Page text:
I was honored to work alongside the teachers, administrators, community leaders, families, and board members who made our little city the success story it was. I was fortunate to be able to serve as both vice chair and chairman of our school board. Despite all of the countless hours, the tough political battles, and the continual searches for hard-to-find educational dollars, the hardest part of the work for me was when I had to leave the board after relocating out of state for a new job opportunity.

Since my service, I have been fond of saying how serving on a local board of education was one of the toughest challenges I’ve every faced. When asked about future service, I’ve regularly said I had no intention of ever returning to such a position. After all, these days I take great pride in my work as an assistant coach on my daughter’s competitive cheer squad. That’s how I enjoy spending my fall nights now.

A few weeks ago, I began reflecting on the state of my current school community, a high-achieving school district in New Jersey. The challenges and opportunities before the West Windsor-Plainsboro School District are not unique. It’s about balancing the needs of academic achievement with those of the whole child. It is about rewarding and empowering educators when more and more demands are placed on them. It’s about properly involving parents in educational decisions. And its about ensuring all students are gaining the skills and knowledge they need to succeed in their careers and lives.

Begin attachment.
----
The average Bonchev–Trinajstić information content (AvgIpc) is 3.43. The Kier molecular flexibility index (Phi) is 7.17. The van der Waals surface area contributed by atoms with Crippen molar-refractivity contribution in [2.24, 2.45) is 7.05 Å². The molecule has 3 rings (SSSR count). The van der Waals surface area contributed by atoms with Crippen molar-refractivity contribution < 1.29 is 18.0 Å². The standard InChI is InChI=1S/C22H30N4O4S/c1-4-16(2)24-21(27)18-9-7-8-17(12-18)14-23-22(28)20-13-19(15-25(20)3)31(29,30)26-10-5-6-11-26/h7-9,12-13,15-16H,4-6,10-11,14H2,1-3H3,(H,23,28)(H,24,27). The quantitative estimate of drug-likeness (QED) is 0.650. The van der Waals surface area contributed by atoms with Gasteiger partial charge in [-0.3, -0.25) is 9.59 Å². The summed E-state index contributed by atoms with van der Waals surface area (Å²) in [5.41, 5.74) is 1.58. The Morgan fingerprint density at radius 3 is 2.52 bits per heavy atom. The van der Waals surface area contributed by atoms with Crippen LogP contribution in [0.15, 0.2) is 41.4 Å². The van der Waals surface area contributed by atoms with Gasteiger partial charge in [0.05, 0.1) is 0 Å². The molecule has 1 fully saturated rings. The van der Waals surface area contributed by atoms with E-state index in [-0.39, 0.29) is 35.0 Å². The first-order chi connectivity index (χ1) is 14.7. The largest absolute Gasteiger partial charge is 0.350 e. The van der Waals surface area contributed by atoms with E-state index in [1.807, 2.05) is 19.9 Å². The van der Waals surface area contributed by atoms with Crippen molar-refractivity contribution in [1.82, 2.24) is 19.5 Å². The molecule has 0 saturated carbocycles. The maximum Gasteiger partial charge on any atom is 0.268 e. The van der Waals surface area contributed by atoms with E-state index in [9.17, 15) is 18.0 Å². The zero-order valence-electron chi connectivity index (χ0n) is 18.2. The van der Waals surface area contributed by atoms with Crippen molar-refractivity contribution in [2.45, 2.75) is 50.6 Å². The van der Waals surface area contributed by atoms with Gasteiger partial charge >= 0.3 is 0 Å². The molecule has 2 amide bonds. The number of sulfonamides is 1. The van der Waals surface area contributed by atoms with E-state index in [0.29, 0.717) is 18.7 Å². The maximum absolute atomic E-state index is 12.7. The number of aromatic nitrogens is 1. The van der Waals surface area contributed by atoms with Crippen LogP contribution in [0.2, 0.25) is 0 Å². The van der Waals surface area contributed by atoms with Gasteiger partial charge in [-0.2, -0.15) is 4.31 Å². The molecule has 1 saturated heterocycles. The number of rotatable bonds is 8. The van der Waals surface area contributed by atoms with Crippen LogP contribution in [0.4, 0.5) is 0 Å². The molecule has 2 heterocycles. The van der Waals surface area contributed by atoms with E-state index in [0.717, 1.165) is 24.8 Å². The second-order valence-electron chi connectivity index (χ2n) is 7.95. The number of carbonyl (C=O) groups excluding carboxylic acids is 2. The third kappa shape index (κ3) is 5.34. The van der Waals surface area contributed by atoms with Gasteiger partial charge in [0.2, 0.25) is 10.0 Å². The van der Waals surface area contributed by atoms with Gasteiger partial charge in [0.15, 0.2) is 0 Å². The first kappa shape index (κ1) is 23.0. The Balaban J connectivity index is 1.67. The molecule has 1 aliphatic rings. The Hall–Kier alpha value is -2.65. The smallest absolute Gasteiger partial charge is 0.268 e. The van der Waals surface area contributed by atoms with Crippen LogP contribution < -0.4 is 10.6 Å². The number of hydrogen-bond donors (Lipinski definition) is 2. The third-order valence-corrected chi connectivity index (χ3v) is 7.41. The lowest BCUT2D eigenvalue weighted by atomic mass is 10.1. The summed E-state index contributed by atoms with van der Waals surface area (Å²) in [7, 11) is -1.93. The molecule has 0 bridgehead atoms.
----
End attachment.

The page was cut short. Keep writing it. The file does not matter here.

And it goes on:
So it is with renewed enthusiasm that I decided to run for a seat on our local board of education, filing my candidacy papers yesterday afternoon. Like most of the families in my community, mine moved to WW-P because of the quality of the public schools. I believe that our schools are very good … and can be even better. And I believe that my skill sets and past experiences provide me a unique position to lead that push for improvement.

As a former school board chairman for a district similar to my current community, I understand how to deal with a growing student population in smartly, ensuring that building construction and expansion is done in a financially sound way, meeting the needs without saddling the community for decades to come. I also recognize the importance of setting clear goals that are shared with the community, while holding the superintendent and all school district officials accountable for achieving those goals.

As a voice for school improvement, I understand the importance of strong inputs in our schools, and equally understand how outcomes are the ultimate measure of a school, a district, and a community.